Jefferies executives and its global head of prime brokerage, Glen Dailey, reportedly held meetings Tuesday to discuss the issues but Dailey said that no one was leaving, adding that the “family affairs are now in order.” Jefferies in recent weeks has seen its stock under attack over its European exposure. Shares slipped 2.6% to $13.64.

Acme Packet(APKT_), a networking-equipment maker, lowered its outlook for the fourth quarter. The company, whose products include both hardware and software, now sees non-GAAP earnings of 26 cents to 28 cents a share for the three months ended Dec. 31 on revenue ranging from $84 million to $86 million. The current average estimate of analysts polled by Thomson Reuters is for a profit of 37 cents a share in the quarter on revenue of $93.4 million. Shares plunged 19% to $25.70.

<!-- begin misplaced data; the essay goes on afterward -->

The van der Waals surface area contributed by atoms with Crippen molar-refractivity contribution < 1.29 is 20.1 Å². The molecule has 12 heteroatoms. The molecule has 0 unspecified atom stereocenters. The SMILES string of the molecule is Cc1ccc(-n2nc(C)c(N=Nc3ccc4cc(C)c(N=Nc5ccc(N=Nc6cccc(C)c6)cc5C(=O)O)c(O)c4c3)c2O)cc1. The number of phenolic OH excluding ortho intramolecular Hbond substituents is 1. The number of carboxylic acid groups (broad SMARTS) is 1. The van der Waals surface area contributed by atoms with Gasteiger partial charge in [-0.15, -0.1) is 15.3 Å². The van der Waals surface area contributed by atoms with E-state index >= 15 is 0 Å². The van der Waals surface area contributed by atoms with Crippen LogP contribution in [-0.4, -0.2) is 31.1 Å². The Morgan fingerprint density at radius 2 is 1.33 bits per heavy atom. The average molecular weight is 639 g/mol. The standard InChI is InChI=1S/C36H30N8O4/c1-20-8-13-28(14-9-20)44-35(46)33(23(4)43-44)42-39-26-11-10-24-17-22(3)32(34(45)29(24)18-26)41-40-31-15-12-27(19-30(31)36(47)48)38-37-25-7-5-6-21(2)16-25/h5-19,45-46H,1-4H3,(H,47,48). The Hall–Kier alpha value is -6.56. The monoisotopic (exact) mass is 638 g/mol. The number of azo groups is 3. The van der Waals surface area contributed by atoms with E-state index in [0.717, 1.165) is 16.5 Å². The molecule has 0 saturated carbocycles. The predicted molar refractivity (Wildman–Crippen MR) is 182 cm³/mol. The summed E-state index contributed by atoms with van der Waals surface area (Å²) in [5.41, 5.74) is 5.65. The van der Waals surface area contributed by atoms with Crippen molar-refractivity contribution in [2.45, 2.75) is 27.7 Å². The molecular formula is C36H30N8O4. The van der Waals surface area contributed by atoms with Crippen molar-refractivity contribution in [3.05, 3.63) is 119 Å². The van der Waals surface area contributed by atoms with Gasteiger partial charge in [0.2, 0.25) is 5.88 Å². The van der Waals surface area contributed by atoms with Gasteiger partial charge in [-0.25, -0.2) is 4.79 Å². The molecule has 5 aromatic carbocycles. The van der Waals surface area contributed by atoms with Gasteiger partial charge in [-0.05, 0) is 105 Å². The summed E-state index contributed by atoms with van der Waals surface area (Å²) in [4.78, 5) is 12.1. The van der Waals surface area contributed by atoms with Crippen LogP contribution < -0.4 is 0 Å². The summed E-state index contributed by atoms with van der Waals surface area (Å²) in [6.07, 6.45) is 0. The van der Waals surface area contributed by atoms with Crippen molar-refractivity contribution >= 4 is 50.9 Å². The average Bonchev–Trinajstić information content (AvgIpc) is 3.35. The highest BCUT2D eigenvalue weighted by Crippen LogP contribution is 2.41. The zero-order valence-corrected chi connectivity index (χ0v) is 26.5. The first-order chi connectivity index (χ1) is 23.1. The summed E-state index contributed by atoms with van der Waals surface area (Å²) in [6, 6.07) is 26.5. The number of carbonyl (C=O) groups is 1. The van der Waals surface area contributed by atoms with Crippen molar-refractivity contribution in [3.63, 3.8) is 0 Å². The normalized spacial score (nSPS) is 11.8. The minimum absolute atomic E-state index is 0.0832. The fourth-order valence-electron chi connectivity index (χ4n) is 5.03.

With most of the day’s trading in negative territory stocks barely hung on to Tuesday’s strong New Year’s rally, which saw the S&P 500 index finish at its highest level since late October. The Dow, up 1.5%, closed at its highest since July 2011.

Analysts think that the S&P 500 will gain 6.6% by the year’s end, compared with a flat finish for 2011, according to polls by Reuters. Investors are now looking carefully at how stocks perform the first days into the new year, as track records show that positive momentum in January often translates into a bullish year overall.

“Transports and technology stocks could help the market in the beginning of the year,” noted Tim Ralph, portfolio manager at Biltmore Capital Advisors. Both sectors benefited from online shopping in the holiday, explained Ralph. “We could see strength here later this month and in early February.”